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Scientists Discover Protein In Mammals Tuned To Respond To What May Be Hottest Temperature Our Nerves Can Detect

Date:
April 1, 1999
Source:
University Of California, San Francisco
Summary:
Researchers at the University of California San Francisco have discovered a receptor protein in rodents and humans tuned to respond to temperatures of 120 degrees Fahrenheit and higher - by far the hottest temperatures for which a nerve receptor has been identified.

Researchers at the University of California San Francisco have discovered a receptor protein in rodents and humans tuned to respond to temperatures of 120 degrees Fahrenheit and higher - by far the hottest temperatures for which a nerve receptor has been identified.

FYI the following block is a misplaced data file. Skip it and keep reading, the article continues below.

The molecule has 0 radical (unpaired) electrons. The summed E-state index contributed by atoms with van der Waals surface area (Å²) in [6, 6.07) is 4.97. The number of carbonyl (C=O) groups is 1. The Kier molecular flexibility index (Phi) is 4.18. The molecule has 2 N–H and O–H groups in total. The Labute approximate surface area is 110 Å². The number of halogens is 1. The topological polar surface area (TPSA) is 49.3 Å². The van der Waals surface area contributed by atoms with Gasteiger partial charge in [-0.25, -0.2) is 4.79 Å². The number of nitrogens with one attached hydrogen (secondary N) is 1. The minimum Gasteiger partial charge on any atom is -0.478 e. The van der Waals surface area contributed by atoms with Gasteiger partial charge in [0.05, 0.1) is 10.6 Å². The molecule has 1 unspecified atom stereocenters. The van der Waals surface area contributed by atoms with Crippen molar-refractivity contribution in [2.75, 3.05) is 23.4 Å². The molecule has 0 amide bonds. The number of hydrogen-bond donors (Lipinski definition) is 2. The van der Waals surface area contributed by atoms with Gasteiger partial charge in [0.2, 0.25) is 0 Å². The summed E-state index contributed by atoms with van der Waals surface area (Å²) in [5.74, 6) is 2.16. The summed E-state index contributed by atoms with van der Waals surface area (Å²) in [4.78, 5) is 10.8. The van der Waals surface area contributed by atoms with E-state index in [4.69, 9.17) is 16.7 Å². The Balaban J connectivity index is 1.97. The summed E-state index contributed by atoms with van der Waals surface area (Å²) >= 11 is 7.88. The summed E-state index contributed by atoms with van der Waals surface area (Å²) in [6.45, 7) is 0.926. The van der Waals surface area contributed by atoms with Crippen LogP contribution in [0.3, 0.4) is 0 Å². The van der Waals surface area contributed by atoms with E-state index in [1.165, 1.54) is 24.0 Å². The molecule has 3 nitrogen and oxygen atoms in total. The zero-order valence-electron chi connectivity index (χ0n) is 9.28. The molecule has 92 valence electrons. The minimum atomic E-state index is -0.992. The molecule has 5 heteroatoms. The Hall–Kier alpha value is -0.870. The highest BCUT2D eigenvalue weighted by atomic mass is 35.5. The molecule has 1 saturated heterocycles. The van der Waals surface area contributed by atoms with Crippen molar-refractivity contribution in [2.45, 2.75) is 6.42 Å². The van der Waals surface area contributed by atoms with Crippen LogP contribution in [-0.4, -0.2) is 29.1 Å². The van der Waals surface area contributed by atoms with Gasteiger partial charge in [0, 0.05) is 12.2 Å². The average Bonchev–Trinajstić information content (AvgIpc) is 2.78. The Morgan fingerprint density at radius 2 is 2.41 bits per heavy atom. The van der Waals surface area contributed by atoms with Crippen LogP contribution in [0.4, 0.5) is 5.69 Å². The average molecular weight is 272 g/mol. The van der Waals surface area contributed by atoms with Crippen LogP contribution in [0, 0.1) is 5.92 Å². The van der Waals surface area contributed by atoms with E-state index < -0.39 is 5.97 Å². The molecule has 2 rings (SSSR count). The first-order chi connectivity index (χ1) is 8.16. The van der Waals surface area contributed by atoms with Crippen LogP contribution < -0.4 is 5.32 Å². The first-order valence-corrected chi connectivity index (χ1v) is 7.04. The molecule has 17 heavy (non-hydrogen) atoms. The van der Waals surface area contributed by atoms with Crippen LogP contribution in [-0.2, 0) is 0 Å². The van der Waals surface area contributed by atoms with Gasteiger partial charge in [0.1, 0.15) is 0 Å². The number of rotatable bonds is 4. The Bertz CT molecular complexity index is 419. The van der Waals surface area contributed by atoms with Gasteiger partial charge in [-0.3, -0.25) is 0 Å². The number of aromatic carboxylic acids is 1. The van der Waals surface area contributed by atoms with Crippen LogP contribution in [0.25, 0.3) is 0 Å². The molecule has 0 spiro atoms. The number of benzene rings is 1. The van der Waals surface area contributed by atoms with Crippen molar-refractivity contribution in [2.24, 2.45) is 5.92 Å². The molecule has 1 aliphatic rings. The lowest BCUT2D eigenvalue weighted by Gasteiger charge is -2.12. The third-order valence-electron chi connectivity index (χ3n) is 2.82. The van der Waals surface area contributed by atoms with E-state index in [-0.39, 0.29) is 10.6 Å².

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The above story is based on materials provided by University Of California, San Francisco. Note: Materials may be edited for content and length.


Cite This Page:

University Of California, San Francisco. "Scientists Discover Protein In Mammals Tuned To Respond To What May Be Hottest Temperature Our Nerves Can Detect." ScienceDaily. ScienceDaily, 1 April 1999. <www.sciencedaily.com/releases/1999/04/990401061445.htm>.
University Of California, San Francisco. (1999, April 1). Scientists Discover Protein In Mammals Tuned To Respond To What May Be Hottest Temperature Our Nerves Can Detect. ScienceDaily. Retrieved April 18, 2014 from www.sciencedaily.com/releases/1999/04/990401061445.htm
University Of California, San Francisco. "Scientists Discover Protein In Mammals Tuned To Respond To What May Be Hottest Temperature Our Nerves Can Detect." ScienceDaily. www.sciencedaily.com/releases/1999/04/990401061445.htm (accessed April 18, 2014).

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